Consumer Spending on Culture shows that Canadian consumers spent $22.8 billion on cultural goods and services in 2003, an amount that is greater than consumer spending on tobacco, alcohol and games of chance combined. The $22.8 billion in consumer spending is over three times larger than the $7.4 billion spent on culture in by all levels of government in 2002/03. The report also shows that consumer spending on live performing arts events ($980 million) is nearly double the spending on live sporting events ($530 million).
The report examines spending on cultural items, not all those who attend cultural activities. Free cultural activities, by definition, are excluded from the survey on which this report is based (Statistics Canada's Survey of Household Spending).
The $22.8 billion in consumer spending on culture in represents $758 for every Canadian resident and about $1 out of every $30 spent by Canadian consumers. Home-based activities, including home entertainment ($11.8 billion) and reading material ($4.6 billion), dominate cultural spending. However, significant amounts are also spent on other cultural goods and services, including photographic equipment and services ($2.1 billion), art works and events ($2.1 billion), movie theatre admissions ($1.3 billion), and art supplies and musical instruments ($1.0 billion).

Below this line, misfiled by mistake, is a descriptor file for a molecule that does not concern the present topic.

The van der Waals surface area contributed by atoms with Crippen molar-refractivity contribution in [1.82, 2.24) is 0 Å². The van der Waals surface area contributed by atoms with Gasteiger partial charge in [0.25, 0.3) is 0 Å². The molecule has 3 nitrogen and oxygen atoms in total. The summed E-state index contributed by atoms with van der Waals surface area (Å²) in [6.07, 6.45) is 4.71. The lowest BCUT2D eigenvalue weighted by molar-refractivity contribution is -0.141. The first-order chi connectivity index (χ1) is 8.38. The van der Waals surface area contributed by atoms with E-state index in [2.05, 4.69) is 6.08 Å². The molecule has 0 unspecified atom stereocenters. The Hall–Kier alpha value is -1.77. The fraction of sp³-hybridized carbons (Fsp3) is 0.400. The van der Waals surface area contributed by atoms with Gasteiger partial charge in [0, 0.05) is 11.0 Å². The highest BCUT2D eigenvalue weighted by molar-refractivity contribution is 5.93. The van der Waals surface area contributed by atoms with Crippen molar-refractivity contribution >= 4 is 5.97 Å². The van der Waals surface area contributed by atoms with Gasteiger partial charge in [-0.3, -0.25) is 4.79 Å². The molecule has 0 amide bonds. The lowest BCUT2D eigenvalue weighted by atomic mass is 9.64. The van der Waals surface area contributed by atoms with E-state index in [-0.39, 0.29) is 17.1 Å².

Spending on cultural goods and services grew by 36% between 1997 and 2003, much higher than the 14% rise in the Consumer Price Index during the same period. After adjusting for inflation, cultural spending increased by 19% between 1997 and 2003, over three times the 6% growth in the Canadian population. The 36% increase in cultural spending is slightly higher than the 33% increase in consumer spending on all goods and services between 1997 and 2003.
The report finds that per capita consumer spending on culture varies significantly between the provinces, from a high of $838 in Alberta to a low of $607 in Newfoundland and Labrador. Cultural spending levels in Alberta, Ontario and BC are above the Canadian average, while all other provinces have levels of cultural spending that are below the Canadian average.
Of the 15 metropolitan areas examined, the report finds that consumers' cultural spending varies from a high of $957 per person in Ottawa to a low of $654 in Saint John. The report provides a profile of cultural spending in each province and in 15 municipal areas.